It’s money that matters

Americas Features
It’s money that matters

A new company aims to protect client deposits and ensure timely payment to supplier-partners.

Meetings industry veteran Grant Snider has launched a new company to protect client deposits and ensure timely payment to supplier-partners.

A spokeswoman for Meeting Escrow explained that it is a global, multi-currency deposit protection solution.

She said: “In terms of capacity, we can assist clients from most parts of the globe holding events most anywhere else in world.

“So far, North American clients holding meetings, events, congresses or incentives in non-North American destinations has been seen as a great fit and the same is true for European and Asian organisations doing business in North America. These are just a few examples. In general, the further in advance of the event dates and the further afield the location of the event, the greater the perceived benefits of Meeting Escrow.

“That being said, any company can be vulnerable to cash flow issues, even those close to home. Who would have suspected that Congrex or GEP would collapse?

“The ability to lock deposit funds in segregated escrow accounts in USD, Euros, CAD or one of 17 other currencies eliminates exposure to exchange rate fluctuations and therefore makes the solution particularly attractive to cross-border events.”

Grant Snider told CMW: “As I’ve presented to potential clients over the past six months, numerous examples have been shared with me by planners whose companies have lost large amounts of deposit money due to bankruptcy, fraud, natural disasters and other catastrophic events. I realised that the problem is much larger than I originally thought. My previous company was a victim as well – our registration supplier was collecting participant sign-up funds on behalf of our clients and the money didn’t even come into our own accounts. By the time we realised the depth of the problem, almost CAD$400,000 of our clients’ money and collectively with the other plaintiffs in the case, close to $2 million disappeared. My partners and I wrote cheques to our clients to make them whole and cover the loss. Ouch!”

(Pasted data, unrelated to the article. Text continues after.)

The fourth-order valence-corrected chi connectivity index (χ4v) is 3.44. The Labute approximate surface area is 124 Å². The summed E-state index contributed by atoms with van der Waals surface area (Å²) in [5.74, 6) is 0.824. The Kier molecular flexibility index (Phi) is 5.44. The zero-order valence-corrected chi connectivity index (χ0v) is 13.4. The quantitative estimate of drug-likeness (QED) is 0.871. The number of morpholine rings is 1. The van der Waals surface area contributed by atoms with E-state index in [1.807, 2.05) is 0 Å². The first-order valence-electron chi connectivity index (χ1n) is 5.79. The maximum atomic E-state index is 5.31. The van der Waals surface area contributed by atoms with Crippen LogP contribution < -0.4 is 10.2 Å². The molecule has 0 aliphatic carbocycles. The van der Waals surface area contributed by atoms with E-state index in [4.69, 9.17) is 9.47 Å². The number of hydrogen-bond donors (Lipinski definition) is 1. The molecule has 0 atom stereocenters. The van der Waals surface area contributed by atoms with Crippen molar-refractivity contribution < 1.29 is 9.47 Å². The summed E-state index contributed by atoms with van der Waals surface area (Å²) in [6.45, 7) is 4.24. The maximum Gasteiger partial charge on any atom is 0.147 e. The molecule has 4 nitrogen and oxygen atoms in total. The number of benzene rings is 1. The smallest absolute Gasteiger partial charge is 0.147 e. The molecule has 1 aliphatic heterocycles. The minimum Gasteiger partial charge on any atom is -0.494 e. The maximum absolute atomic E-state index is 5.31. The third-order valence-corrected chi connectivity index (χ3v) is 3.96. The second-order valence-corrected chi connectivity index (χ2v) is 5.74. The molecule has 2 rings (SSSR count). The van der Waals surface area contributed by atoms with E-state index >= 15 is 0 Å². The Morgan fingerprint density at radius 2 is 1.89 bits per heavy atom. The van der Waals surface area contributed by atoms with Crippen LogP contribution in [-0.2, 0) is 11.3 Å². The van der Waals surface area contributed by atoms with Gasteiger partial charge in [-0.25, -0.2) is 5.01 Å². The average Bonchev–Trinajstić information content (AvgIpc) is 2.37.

Des MacLaughlin at the Grass Roots agency in the UK, said: “I can certainly see Meetings Escrow appealing to smaller agents who might not have the necessary disciplines in place such as separate client bank accounts. Any professional agent should have these, but unfortunately it’s not uncommon to hear of agents who have gone belly up taking their client’s money with them.

“Payment terms are also becoming an increasing issue for agents, with some clients demanding 90 days to make any payment at all – forcing agencies to bear the cost of the whole event, which is putting real (and unnecessary) financial pressure on agents. Whether using Meetings Escrow would lead to a change in payment terms is I think questionable though as we are talking about corporates with deliberate payment and supplier relationship system that work only according to their own rules.

“Meetings Escrow’s greatest appeal probably lies with a client when using an agent who they may have financial concerns with. That however begs the question: why they are using the agent in the first place?”

But Katherine Wright, president of Toronto-based meeting planning company, The Wright Solution, said: “Meeting Escrow finally provides the solution planners have been looking for: how to give our suppliers commitment without jeopardizing the often large deposits we pay months in advance to book future programs. I can’t think of a better person in this industry to be spearheading such a venture – Grant Snider embodies trust, confidence and fairness in all of his business dealings and will help streamline the whole process so we can focus on what we do best: planning and executing meetings and events.”

Conference & Meetings World is published for the international conference and meetings industry. It tackles the issues facing organisers of international events. The editorial is independent, fresh and news driven, with a global reach.

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